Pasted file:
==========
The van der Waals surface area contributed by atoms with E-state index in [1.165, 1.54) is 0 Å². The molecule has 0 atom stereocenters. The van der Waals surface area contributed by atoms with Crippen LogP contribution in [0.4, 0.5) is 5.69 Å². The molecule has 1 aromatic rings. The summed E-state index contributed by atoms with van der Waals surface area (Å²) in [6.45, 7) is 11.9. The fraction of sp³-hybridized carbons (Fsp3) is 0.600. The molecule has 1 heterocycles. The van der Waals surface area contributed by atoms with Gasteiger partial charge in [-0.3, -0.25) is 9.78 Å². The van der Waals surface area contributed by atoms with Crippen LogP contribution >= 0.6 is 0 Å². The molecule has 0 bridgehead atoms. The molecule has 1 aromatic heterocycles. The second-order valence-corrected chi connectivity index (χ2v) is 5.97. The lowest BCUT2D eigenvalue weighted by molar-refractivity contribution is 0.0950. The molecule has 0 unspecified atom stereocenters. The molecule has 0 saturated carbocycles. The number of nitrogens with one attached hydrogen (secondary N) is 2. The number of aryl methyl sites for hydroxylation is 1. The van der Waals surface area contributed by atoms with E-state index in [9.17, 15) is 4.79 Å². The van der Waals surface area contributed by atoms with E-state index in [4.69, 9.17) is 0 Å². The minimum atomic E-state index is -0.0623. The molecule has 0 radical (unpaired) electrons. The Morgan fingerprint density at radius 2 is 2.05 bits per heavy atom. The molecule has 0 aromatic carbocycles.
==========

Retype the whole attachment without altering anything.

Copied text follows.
The van der Waals surface area contributed by atoms with E-state index in [1.165, 1.54) is 0 Å². The molecule has 0 atom stereocenters. The van der Waals surface area contributed by atoms with Crippen LogP contribution in [0.4, 0.5) is 5.69 Å². The molecule has 1 aromatic rings. The summed E-state index contributed by atoms with van der Waals surface area (Å²) in [6.45, 7) is 11.9. The fraction of sp³-hybridized carbons (Fsp3) is 0.600. The molecule has 1 heterocycles. The van der Waals surface area contributed by atoms with Gasteiger partial charge in [-0.3, -0.25) is 9.78 Å². The van der Waals surface area contributed by atoms with Crippen LogP contribution >= 0.6 is 0 Å². The molecule has 0 bridgehead atoms. The molecule has 1 aromatic heterocycles. The second-order valence-corrected chi connectivity index (χ2v) is 5.97. The lowest BCUT2D eigenvalue weighted by molar-refractivity contribution is 0.0950. The molecule has 0 unspecified atom stereocenters. The molecule has 0 saturated carbocycles. The number of nitrogens with one attached hydrogen (secondary N) is 2. The number of aryl methyl sites for hydroxylation is 1. The van der Waals surface area contributed by atoms with E-state index in [9.17, 15) is 4.79 Å². The van der Waals surface area contributed by atoms with E-state index in [4.69, 9.17) is 0 Å². The minimum atomic E-state index is -0.0623. The molecule has 0 radical (unpaired) electrons. The Morgan fingerprint density at radius 2 is 2.05 bits per heavy atom. The molecule has 0 aromatic carbocycles.